Changes to adoption laws in Queensland to include same-sex couples have passed state parliament.
Laws allowing same-sex couples and other previously-excluded groups to adopt children in Queensland have passed in the state parliament.
The changes, which were debated late on Wednesday night, will broaden the pool of potential adoptive parents to also include single people and those undergoing fertility treatment.
Same-sex couples are able to adopt children elsewhere in Australia, apart from in Queensland, South Australia and the Northern Territory.
Child Safety Minister Shannon Fentiman told parliament the changes would remove a discriminatory barrier.
"While Queensland may not be the first to break down this barrier, I am determined we will not be the last," she said.
But Ros Bates, the Liberal National Party's child safety spokeswoman, opposed the eligibility expansion citing an insufficient demand for adoption in Queensland.
"Any expansion of the right to adopt to single people and same-sex couples will do nothing but create an unrealistic expectation amongst those Queenslanders that they will have an easy access to adoption," she said.
Ms Bates said in 2015/16 there were only 21 Queensland adoption orders finalised, while the relevant department received less then 10 expression of interest applications for local adoptions per month.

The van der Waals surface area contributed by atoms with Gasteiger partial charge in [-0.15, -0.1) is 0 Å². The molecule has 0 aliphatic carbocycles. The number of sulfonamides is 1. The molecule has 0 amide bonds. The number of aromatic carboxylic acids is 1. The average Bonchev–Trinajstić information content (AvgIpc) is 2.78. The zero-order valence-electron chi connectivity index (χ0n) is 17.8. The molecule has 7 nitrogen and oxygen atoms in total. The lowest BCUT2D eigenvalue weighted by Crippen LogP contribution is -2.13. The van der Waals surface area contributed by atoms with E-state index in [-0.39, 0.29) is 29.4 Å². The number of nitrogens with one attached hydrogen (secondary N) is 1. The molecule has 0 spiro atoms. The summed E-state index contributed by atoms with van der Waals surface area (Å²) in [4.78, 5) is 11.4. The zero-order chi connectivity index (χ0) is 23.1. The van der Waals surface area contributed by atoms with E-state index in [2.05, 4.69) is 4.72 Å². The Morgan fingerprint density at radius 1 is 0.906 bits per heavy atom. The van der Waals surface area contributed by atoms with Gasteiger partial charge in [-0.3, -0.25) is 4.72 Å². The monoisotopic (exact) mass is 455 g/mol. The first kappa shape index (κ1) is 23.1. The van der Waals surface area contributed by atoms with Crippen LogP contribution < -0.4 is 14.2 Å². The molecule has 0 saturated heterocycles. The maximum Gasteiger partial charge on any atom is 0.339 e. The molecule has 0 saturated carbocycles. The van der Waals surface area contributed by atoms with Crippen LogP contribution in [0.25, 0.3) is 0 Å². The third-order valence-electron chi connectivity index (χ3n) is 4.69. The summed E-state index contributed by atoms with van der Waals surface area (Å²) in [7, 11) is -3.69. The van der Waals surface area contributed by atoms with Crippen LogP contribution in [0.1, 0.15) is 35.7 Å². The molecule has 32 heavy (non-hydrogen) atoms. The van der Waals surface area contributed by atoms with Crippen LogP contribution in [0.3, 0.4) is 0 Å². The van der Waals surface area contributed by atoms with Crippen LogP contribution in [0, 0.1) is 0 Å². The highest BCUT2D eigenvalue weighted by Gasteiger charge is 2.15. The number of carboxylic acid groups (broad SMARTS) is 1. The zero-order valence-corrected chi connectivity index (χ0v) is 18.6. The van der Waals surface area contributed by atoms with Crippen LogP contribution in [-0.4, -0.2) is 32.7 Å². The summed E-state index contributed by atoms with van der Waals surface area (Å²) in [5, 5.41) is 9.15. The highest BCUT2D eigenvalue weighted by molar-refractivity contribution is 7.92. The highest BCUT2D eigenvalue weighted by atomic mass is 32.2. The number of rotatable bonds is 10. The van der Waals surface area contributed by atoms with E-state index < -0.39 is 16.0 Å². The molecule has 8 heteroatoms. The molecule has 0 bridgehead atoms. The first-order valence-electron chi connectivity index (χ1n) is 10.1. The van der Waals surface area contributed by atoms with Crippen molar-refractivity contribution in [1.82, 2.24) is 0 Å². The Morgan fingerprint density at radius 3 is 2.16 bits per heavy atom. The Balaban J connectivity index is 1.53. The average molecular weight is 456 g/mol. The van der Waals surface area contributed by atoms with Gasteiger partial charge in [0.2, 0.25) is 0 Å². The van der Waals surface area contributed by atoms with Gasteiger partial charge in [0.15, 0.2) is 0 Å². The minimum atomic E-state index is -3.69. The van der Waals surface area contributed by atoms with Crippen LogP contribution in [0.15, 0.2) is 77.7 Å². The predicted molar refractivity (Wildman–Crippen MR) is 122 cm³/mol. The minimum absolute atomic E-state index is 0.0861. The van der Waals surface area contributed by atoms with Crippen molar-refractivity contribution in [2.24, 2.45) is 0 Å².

"Adoption is not about appeasing someone wanting to adopt, but finding a child the best home in which to grow up happy and healthy," she said.
Ms Bates said the bill had been rushed through the committee stage, despite a six-month consultation period described as "extensive" by Ms Fentiman.
The LNP and two Katter's Australian Party MPs voted against the changes, leading to a heated interjection from Deputy Premier Jackie Trad.
"Disgraceful," she said. "Bigots."
Ms Trad was forced to withdraw the comment after LNP MP Trevor Watts took offence.
The laws passed with the support of Speaker Peter Wellington and Independent MPs Rob Pyne and Billy Gordon.